Time and tide

Harbor Light bring local records to life
By MEGAN GRUMBLING  |  October 21, 2009

theater_lamplight_main 

DISTANT AND RECENT PAST Exploring Portsmouth’s history through theater.

"The tide goes in, and the tide goes out," refrain the players of Lamplight Dialogues: A Nighttime Journey into the Ghost Lives of Puddle Dock. In the show's setting, the nearly 400-year-old city of Portsmouth, New Hampshire, the literal tide is the force of the mighty tidal Piscataqua River. But it's also the force of the fortunes and losses, guffaws and sorrows of the city's people. That is to say, the tide is history, a collective rush and wane of daily lives, meals, jokes, quarrels, and even baseball scores.

This tide is ever-moving, and so are we in the excellent Lamplight Dialogues, a three-hour "promenade theatre" event presented in collaboration between Harbor Light Stage and the Strawbery Banke Museum, which operates the preserved living-history neighborhood once known as Puddle Dock. Gathered into three small groups and led by actor guides (Doria Bramante, Karen Dicey, and Danny Gerstein) through candle-lit streets, gardens, parlors, and kitchens, we in sit in on six exhaustively researched, exquisitely acted encounters with the ghosts of old Portsmouth.

At one end of the evening's tide, our guide ushers us into 1789: Among earthenware mugs in the wine-colored interior of the William Pitt Tavern, innkeeper John Stavers (Eddie Pensiere) and his young grandson William (Michael Peele) talk loyalties with a fierce patriot patroness (Mary Lou Bagley). At the far end of the show's timeline, we arrive at 1942 in Bertha Abbott's Mom-and-Pop store (stocked with vintage candy bars, Ivory Flakes, and Cheerioats), where Bertha (Bagley) and her young assistant Leslie (CJ Lewis) talk sugar rationing, the opening of Disney's Dumbo, and the "prettification" of the neighborhood.

Playwright and Harbor Light founding artistic director Kent Stephens created this script after perusing myriad letters, photographs, and other documents, with the help of the museum's archivists. In each character study, Stephens also casts light on a larger issue of the day. In the parlor of the Goodwin Mansion, in 1864, the aging Ichabod (Pensiere) and Sarah Parker Rice Goodwin (Linda Shary) discuss her convictions about women's rights. And in the working-class Shapiro House of 1927, Russian Jewish immigrant and die-hard Red Sox fan Avrum Shapiro (Chris Curtis, with great sensitivity) is furious with his teenage daughter Mollie (Doria Bramante, radiantly) for being late for Sabbath. Their encounter explores the trademark American intermingling of cultures, both secular and observant.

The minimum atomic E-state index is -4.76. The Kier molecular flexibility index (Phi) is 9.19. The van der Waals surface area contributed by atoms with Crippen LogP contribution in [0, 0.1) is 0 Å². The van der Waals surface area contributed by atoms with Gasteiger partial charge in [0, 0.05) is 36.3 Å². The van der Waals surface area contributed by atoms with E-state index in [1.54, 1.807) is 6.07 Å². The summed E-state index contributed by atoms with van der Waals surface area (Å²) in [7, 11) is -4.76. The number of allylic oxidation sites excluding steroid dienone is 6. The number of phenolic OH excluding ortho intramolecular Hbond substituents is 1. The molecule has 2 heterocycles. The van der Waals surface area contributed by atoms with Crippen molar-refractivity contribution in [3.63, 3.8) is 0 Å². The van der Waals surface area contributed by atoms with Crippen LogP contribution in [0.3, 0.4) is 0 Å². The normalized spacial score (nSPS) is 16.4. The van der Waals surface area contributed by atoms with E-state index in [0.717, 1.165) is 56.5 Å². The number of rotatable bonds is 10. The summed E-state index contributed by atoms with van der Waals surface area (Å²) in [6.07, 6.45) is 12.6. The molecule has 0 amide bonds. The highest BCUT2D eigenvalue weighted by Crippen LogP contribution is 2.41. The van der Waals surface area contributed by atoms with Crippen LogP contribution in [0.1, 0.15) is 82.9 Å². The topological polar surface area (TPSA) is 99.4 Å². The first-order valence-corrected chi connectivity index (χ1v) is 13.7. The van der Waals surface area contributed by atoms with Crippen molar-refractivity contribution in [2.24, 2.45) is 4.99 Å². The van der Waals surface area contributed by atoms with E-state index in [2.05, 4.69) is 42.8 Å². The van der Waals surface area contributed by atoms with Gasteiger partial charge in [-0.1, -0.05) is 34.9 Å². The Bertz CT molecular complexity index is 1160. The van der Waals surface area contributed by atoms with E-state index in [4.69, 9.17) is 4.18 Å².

In the Thomas Bailey Aldrich House, we find the revered man of letters (CJ Lewis) sneaking Madeira on his 16th birthday in 1852, the night before he leaves the family home for New York. He is caught by Kitty (the marvelous Whitney Smith), the robust, quick-witted Irish maid who raised him, and the poignant and marvelously funny scene, "The Miracle of Fiction," imagines Aldrich gleaning stories of her life that he will later immortalize in "The Story of a Bad Boy."

The collaboration's approach to the characters is red-bloodedly narrative, which means that imagination and human empathy -- and not just archaeological data -- drive the historical mission. It's not the only approach. In fact, a full half of the scene staged in the Keyran Walsh House voices a philosophical argument between our museum guide, a stickler for the primacy of material evidence, and the curator Beth (Shary), who favors an "interpretive" understanding of history. The scene dwells on the debate a little too long, but makes an important point about the value of emotional motivations as well as physical "facts" -- and then goes on to reward our patience with the dramatic (and thematically apropos) arrival of Keyran Walsh's ghost.

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  Topics: Theater , Strawbery Banke Museum, Strawbery Banke Museum, Strawberry Banke Museum,  More more >
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